Introduction: The main contributor of mortality in Duchenne muscular dystrophy (DMD) patients is cardiorespiratory failure. The beta-1 adrenergic receptor (ADRB1) has been shown to play a functional role in cardiomyocyte function with ADRB1 stimulation increasing cardiac rate, contractility, and work. Multiple polymorphisms of the ADRB1 have been identified such as the Gly49 polymorphism that includes at least one glycine (Gly) for serine (Ser) substitution at amino acid 49 resulting in either homozygous for Gly (Gly49Gly) or heterozygous (Gly49Ser) polymorphisms and a Gly for Arg substitution at amino acid 389 resulting in either homozygous for Gly (Gly389) or heterozygous (Arg389). Heart failure patients with these polymorphisms (Gly49 and Arg389) have been shown to have improved cardiac function and decreased mortality risk. Furthermore, the beta-2 adrenergic receptor (ADRB2) has been shown to influence respiratory muscle strength and function. Multiple polymorphisms of the ADRB2 have been identified as including a glycine (Gly) for arginine (Arg) substitution at amino acid 16. The Gly16 polymorphism has been shown to have higher receptor density on lymphocytes, be more resistant to receptor downregulation, and functionally demonstrate improved respiratory function when compared with the Arg16 genotype in humans. Purpose: The purpose of this dissertation was to assess the functional consequences of ADRB1 genotypes on cardiac function and ADRB2 genotypes on pulmonary function in patients with DMD. We hypothesize DMD patients with the Gly389 polymorphism would have a lower incidence of cardiac events compared with those expressing Arg389 polymorphism and that DMD patients with the Gly16 polymorphism would have a reduced risk of nocturnal ventilation (NV) use at any given age compared with those patients expressing the Arg16 polymorphism. Methods: For study 1, we performed genotyping of the ADRB1 (amino acid 49) and high-intensity, steady-state exercise on 71 healthy subjects (Ser49Ser = 52, Gly49Ser = 19). For study 2, we performed genotyping of the ADRB2 (amino acid 16) and high-intensity, steady-state exercise on 77 healthy subjects (AA = 18, AG = 25, GG = 34). Data from CINRG-DNHS including 175 DMD patients (ages 3-25 yrs) with up to 9.7 years follow-up were analyzed focusing on ADRB1 and ADRB2 functional variants for studies 3 and 4. We performed Cox proportional hazard and Kaplan-Meier time to event analyses for the age of NV use and the age of cardiac outcomes and interventions. Results: There were no differences between ADRB1 genotype groups in age, height, weight, BMI, or watts achieved in the healthy patients. Additionally, there were no differences between genotype groups for cardiac output (CO), systolic blood pressure (BPsys), or diastolic blood pressure (BPdias) at rest, maximal exercise, or in change from rest to maximal exercise. There were, however, differences between genotype groups for resting CI and SVR and for HR at peak exercise (HRmax) with the Gly49Ser genotype presenting improved CI and a lower SVR at rest, and a higher HR at peak exercise. There was a trend towards significance (p = 0.058) for the change in stroke volume from rest to peak exercise (∆SV) with the Ser49Ser genotype demonstrating a larger change in SV. There were no differences between ADRB2 genotype groups in age, height, weight, or BMI in the healthy patients. The genotype groups differed significantly in watts, and watts/VO2 with heavy exercise with the Gly16 genotype achieving higher workloads. There was a trend towards significance (p=0.058) for watts/kg. There were no differences between ADRB1 genotype groups in age, height, weight, number of ambulatory patients, or age of loss of ambulation in our DMD cohort. The Arg389 polymorphism demonstrated a higher mean corticosteroid use compared with the Gly389 polymorphism. The genotype groups differed significantly (P<0.05) in the risk of diuretics use with the Gly389 polymorphism demonstrating a 5.01-fold increased risk of diuretics use at any age compared with the Arg389 polymorphism. There were no differences between ADRB2 genotype groups in age, height, weight, corticosteroid use, number of ambulatory patients, or age of loss of ambulation in our DMD cohort. The Gly16 polymorphism demonstrated a higher probability (P<0.05) for the use of NV assistance at any given age compared with the Arg16 polymorphism. The genotype groups differed significantly in the risk of NV use with the Gly16 polymorphism demonstrating a 2.77-fold increased risk of using NV at any given age compared with the Arg16 polymorphism. Conclusion: These data suggest genetic variation in the ADRB1 gene may influence the age of diuretics use in DMD patients with DMD patients expressing the Gly389 polymorphism being more likely to use diuretics compared with patients expressing the Arg389 polymorphism. Additionally, these data suggest genetic variation in the ADRB2 gene may also influence the age of NV use in DMD patients. Specifically, DMD patients expressing the Gly16 polymorphism were more likely to use NV at any given age compared with patients expressing the Arg16 polymorphism.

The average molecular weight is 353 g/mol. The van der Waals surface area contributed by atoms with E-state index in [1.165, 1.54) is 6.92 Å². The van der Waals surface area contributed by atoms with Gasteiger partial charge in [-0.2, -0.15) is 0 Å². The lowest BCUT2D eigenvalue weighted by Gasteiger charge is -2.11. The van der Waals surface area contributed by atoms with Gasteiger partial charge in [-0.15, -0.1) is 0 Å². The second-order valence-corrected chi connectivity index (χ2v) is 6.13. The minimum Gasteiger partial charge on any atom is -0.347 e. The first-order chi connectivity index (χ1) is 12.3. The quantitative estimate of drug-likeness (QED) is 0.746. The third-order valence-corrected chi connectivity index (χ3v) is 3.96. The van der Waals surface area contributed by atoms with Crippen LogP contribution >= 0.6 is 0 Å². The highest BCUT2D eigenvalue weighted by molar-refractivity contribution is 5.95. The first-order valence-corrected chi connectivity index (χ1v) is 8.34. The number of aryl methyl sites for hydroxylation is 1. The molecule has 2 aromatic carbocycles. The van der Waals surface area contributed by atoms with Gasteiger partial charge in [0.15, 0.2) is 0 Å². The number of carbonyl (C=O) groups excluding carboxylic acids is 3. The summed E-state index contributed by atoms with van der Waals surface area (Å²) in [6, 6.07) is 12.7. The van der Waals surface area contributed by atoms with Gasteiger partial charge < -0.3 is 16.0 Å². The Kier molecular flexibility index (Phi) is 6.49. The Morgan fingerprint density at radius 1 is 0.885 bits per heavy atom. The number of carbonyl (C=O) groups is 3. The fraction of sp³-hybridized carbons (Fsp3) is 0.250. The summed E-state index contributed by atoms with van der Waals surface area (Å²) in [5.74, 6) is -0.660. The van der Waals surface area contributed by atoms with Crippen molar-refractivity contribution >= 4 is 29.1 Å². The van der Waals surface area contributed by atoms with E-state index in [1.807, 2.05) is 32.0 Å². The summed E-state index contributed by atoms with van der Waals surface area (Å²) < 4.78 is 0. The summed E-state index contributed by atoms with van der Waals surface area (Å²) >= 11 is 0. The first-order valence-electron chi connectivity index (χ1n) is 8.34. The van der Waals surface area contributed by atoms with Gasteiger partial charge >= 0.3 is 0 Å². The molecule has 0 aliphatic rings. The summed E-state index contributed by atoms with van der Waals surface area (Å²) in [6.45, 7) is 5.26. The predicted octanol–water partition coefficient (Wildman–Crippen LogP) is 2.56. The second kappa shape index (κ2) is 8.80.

University of Minnesota Ph.D. dissertation. May 2019. Major: Kinesiology. Advisors: Michael Wade, Eric Snyder. 1 computer file (PDF); x, 180 pages.
The Effects Of Beta-1 And -2 Adrenergic Receptor Genotypes On Cardiopulmonary Outcomes In Duchenne Muscular Dystrophy.
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